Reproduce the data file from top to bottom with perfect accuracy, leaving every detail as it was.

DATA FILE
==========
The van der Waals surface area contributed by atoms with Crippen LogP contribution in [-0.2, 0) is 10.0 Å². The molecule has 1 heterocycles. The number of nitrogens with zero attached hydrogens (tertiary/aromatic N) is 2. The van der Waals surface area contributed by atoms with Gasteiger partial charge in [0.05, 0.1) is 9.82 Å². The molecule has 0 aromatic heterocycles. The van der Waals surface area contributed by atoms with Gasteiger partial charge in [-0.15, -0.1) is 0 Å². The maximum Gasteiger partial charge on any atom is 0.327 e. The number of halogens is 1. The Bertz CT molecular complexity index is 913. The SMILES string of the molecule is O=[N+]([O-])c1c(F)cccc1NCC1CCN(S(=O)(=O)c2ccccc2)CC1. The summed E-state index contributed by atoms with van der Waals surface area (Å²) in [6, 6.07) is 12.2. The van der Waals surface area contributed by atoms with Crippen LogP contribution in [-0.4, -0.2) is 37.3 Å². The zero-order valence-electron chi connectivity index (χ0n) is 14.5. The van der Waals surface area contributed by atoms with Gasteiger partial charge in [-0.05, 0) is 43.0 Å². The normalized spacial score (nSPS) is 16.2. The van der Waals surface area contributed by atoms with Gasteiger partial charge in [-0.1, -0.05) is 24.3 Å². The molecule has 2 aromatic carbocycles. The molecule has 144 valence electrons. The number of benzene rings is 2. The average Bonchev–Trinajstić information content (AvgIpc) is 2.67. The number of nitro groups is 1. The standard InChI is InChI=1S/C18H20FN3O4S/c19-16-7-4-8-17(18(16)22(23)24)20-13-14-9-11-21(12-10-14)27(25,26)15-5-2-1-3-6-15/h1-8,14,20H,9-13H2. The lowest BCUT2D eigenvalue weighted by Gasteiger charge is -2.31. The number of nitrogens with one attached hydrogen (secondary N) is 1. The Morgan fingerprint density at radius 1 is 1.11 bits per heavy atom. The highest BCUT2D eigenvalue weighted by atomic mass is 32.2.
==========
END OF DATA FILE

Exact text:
The van der Waals surface area contributed by atoms with Crippen LogP contribution in [-0.2, 0) is 10.0 Å². The molecule has 1 heterocycles. The number of nitrogens with zero attached hydrogens (tertiary/aromatic N) is 2. The van der Waals surface area contributed by atoms with Gasteiger partial charge in [0.05, 0.1) is 9.82 Å². The molecule has 0 aromatic heterocycles. The van der Waals surface area contributed by atoms with Gasteiger partial charge in [-0.15, -0.1) is 0 Å². The maximum Gasteiger partial charge on any atom is 0.327 e. The number of halogens is 1. The Bertz CT molecular complexity index is 913. The SMILES string of the molecule is O=[N+]([O-])c1c(F)cccc1NCC1CCN(S(=O)(=O)c2ccccc2)CC1. The summed E-state index contributed by atoms with van der Waals surface area (Å²) in [6, 6.07) is 12.2. The van der Waals surface area contributed by atoms with Crippen LogP contribution in [-0.4, -0.2) is 37.3 Å². The zero-order valence-electron chi connectivity index (χ0n) is 14.5. The van der Waals surface area contributed by atoms with Gasteiger partial charge in [-0.05, 0) is 43.0 Å². The normalized spacial score (nSPS) is 16.2. The van der Waals surface area contributed by atoms with Gasteiger partial charge in [-0.1, -0.05) is 24.3 Å². The molecule has 2 aromatic carbocycles. The molecule has 144 valence electrons. The number of benzene rings is 2. The average Bonchev–Trinajstić information content (AvgIpc) is 2.67. The number of nitro groups is 1. The standard InChI is InChI=1S/C18H20FN3O4S/c19-16-7-4-8-17(18(16)22(23)24)20-13-14-9-11-21(12-10-14)27(25,26)15-5-2-1-3-6-15/h1-8,14,20H,9-13H2. The lowest BCUT2D eigenvalue weighted by Gasteiger charge is -2.31. The number of nitrogens with one attached hydrogen (secondary N) is 1. The Morgan fingerprint density at radius 1 is 1.11 bits per heavy atom. The highest BCUT2D eigenvalue weighted by atomic mass is 32.2.